Which serves as paste and cover to our bones.

Doesn’t that remind you of this world in a powerful way? The king continues,

… let us sit upon the ground

And tell sad stories of the death of kings ….

Shakespeare had his mind on the kings on David’s throne in the past, and the kings at the present.

How some have been deposed; some slain in war,

Some haunted by the ghosts they have deposed;

Some poison’d by their wives: some sleeping kill’d;

All murder’d: for within the hollow crown

That rounds the mortal temples of a king

Keeps Death his court ….

What a history of kings! Read it in the history books. Read it in your Bible: On David’s throne, all kinds of things like that happened. The soliloquy ends with this passage,

For you have but mistook me all this while:

I live with bread like you, feel want,

Taste grief, need friends: subjected thus,

How can you say to me, I am a king?

Shakespeare understood the ebb and flow of human history. The earthly throne the king sat on did not keep him from the feeling of every man. However, that will be different when we sit on the throne of David. Nothing is going to happen to you that God doesn’t approve. You literally are kings preparing to sit on a throne and to finally change how the kings of David’s house have acted throughout history.

Richard iiexpounds on those themes. Shakespeare understood history as what it was: a constant repetition of the same sins over and again. That is why Shakespeare wrote quite a lot about repentance. People will have to repent in order to change the course of history—or else we will just keep repeating the sad results. Lincoln believed Shakespeare addressed such universal themes that, in a sense, he predicted the future! Shakespeare definitely understood human nature, like practically no other secular writer did.

Lincoln believed that “on his words will the leading minds of the world always be nourished.” He also believed that Shakespeare’s plays, more than any other writings, brought hope to the common people.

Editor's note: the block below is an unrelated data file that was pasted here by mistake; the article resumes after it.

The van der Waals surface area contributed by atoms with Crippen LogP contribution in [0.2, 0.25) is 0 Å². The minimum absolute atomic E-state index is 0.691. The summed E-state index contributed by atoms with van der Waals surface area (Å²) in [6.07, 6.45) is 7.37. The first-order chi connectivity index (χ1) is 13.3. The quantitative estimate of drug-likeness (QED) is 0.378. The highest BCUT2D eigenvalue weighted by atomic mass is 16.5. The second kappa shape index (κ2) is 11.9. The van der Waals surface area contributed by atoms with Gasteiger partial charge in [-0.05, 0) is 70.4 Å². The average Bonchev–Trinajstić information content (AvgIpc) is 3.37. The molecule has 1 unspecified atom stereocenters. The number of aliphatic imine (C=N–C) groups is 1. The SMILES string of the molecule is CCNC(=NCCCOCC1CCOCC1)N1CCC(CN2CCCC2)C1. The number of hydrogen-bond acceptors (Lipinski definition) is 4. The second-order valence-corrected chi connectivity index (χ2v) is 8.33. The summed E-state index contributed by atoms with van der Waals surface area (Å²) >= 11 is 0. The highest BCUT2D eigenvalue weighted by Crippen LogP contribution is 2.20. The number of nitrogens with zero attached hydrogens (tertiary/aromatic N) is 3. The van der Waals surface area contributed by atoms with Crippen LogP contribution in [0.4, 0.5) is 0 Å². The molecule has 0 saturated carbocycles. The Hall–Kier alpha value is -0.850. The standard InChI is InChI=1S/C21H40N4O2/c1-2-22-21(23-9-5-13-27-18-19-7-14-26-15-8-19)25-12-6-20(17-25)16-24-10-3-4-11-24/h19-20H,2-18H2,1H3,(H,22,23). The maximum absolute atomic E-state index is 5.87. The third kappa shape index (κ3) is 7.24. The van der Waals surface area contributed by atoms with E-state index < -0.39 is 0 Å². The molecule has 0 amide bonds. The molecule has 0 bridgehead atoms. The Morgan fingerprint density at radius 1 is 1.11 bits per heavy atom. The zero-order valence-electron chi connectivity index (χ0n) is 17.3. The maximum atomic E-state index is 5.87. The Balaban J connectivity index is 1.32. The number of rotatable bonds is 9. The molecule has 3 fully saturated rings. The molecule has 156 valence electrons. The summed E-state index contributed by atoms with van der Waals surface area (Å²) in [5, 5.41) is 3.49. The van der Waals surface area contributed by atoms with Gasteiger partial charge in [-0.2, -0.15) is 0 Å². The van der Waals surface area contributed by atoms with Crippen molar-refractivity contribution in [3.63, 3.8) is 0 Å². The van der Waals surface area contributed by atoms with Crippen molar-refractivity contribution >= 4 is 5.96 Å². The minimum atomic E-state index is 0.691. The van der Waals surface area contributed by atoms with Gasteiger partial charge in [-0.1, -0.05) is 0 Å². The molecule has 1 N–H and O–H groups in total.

Lincoln is further quoted as saying: “If all other books were destroyed excepting the Bible and Shakespeare, the world would still have the best literature preserved. Shakespeare’s mind was like a sea to which all others in the world were as tributaries. And why should we not drink from this inexhaustible fountain?” (David J. Harkness and R. Gerald McMurtry, Lincoln’s Favorite Poets).

In some cases Shakespeare is quite negative, and Lincoln was melancholy to a serious degree. Maybe he got too much into some of Shakespeare’s depressing plays. Human beings can never quite get the balance. But still, there are lessons to learn if we study them with a discerning mind.

Churchill and Shakespeare

Winston S. Churchill, a firm believer in the greatness of the British Empire, also studied Shakespeare at great length. In A History of the English-Speaking Peoples, Churchill concludes his chapter on the defeat of the Spanish Armada with Shakespeare’s words from King John:

Come the three corners of the world in arms,

And we shall shock them. Nought shall make us rue,

If England to itself do rest but true.

In other words, if England kept true to her principles, she would have a powerful British Empire! The same is true in God’s Church. If we are true to God and to what we know is right, we are going to have a powerful Church!

Look at Britain today and it is clear that its thinking is far from those words of King John. Scotland’s recent push to declare independence is just one example proving that the empire didn’t follow Shakespeare’s advice.

Don’t we have a message for Britain? We can answer the questions that many Britons are asking: Why are we such a pitiful spectacle before the world? What happened to the glory of the British Empire? Does anybody else have a solution to what is wrong with Britain, America and Judah—the birthright nations and the scepter nation? Nobody has the solution but God’s true Church—and we are about to tell them!

Churchill often lamented about the “little Englanders” who lacked vision. They didn’t see the purpose of the empire and what good it could do! They were selfish and small-minded. The same mindset exists in Britain today, but a lot worse.

However, God has raised up this Work to refute that small-minded thinking and to send a powerful message to the British Isles. In Julius Caesar, Shakespeare wrote,

There is a tide in the affairs of men.

Which, taken at the flood, leads on to fortune ….

Lincoln applied this quotation to his own career many times and found great truth in it. There is a tide in the affairs of this Church, a spiritual tide. And if it is taken at the flood, it will lead you into marvelous and wonderful and dazzling rewards from God! There are no greater opportunities on Earth than right now in this Church! Jesus Christ is about to return, and we are going to introduce Him to this world. The high tide of mankind’s rule is upon us, and change is coming. We need to take it at the flood and move with power to take advantage of every opportunity God offers us. If we do, we will experience some of the most dazzling and indescribable rewards ever given to man.